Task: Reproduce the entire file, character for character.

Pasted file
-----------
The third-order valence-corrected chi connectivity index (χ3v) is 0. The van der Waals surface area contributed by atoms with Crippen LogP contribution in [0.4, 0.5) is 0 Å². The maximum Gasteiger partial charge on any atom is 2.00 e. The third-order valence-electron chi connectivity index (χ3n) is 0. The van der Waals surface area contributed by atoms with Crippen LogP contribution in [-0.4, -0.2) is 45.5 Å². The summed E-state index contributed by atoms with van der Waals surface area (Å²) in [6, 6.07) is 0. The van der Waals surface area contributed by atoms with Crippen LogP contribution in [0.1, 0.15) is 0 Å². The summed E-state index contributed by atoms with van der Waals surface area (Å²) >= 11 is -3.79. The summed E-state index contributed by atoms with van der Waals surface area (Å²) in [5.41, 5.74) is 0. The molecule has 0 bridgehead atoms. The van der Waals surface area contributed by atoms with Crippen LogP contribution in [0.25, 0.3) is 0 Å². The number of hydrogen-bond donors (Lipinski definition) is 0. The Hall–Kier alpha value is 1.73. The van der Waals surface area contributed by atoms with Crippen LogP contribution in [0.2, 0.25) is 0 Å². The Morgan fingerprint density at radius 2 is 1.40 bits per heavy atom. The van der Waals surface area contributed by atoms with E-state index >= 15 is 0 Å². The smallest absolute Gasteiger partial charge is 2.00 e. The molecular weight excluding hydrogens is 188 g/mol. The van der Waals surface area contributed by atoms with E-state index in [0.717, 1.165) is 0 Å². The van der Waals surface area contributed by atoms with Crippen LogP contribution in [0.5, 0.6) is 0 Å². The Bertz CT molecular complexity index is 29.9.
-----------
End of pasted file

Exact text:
The third-order valence-corrected chi connectivity index (χ3v) is 0. The van der Waals surface area contributed by atoms with Crippen LogP contribution in [0.4, 0.5) is 0 Å². The maximum Gasteiger partial charge on any atom is 2.00 e. The third-order valence-electron chi connectivity index (χ3n) is 0. The van der Waals surface area contributed by atoms with Crippen LogP contribution in [-0.4, -0.2) is 45.5 Å². The summed E-state index contributed by atoms with van der Waals surface area (Å²) in [6, 6.07) is 0. The van der Waals surface area contributed by atoms with Crippen LogP contribution in [0.1, 0.15) is 0 Å². The summed E-state index contributed by atoms with van der Waals surface area (Å²) >= 11 is -3.79. The summed E-state index contributed by atoms with van der Waals surface area (Å²) in [5.41, 5.74) is 0. The molecule has 0 bridgehead atoms. The van der Waals surface area contributed by atoms with Crippen LogP contribution in [0.25, 0.3) is 0 Å². The number of hydrogen-bond donors (Lipinski definition) is 0. The Hall–Kier alpha value is 1.73. The van der Waals surface area contributed by atoms with Crippen LogP contribution in [0.2, 0.25) is 0 Å². The Morgan fingerprint density at radius 2 is 1.40 bits per heavy atom. The van der Waals surface area contributed by atoms with E-state index >= 15 is 0 Å². The smallest absolute Gasteiger partial charge is 2.00 e. The molecular weight excluding hydrogens is 188 g/mol. The van der Waals surface area contributed by atoms with E-state index in [0.717, 1.165) is 0 Å². The van der Waals surface area contributed by atoms with Crippen LogP contribution in [0.5, 0.6) is 0 Å². The Bertz CT molecular complexity index is 29.9.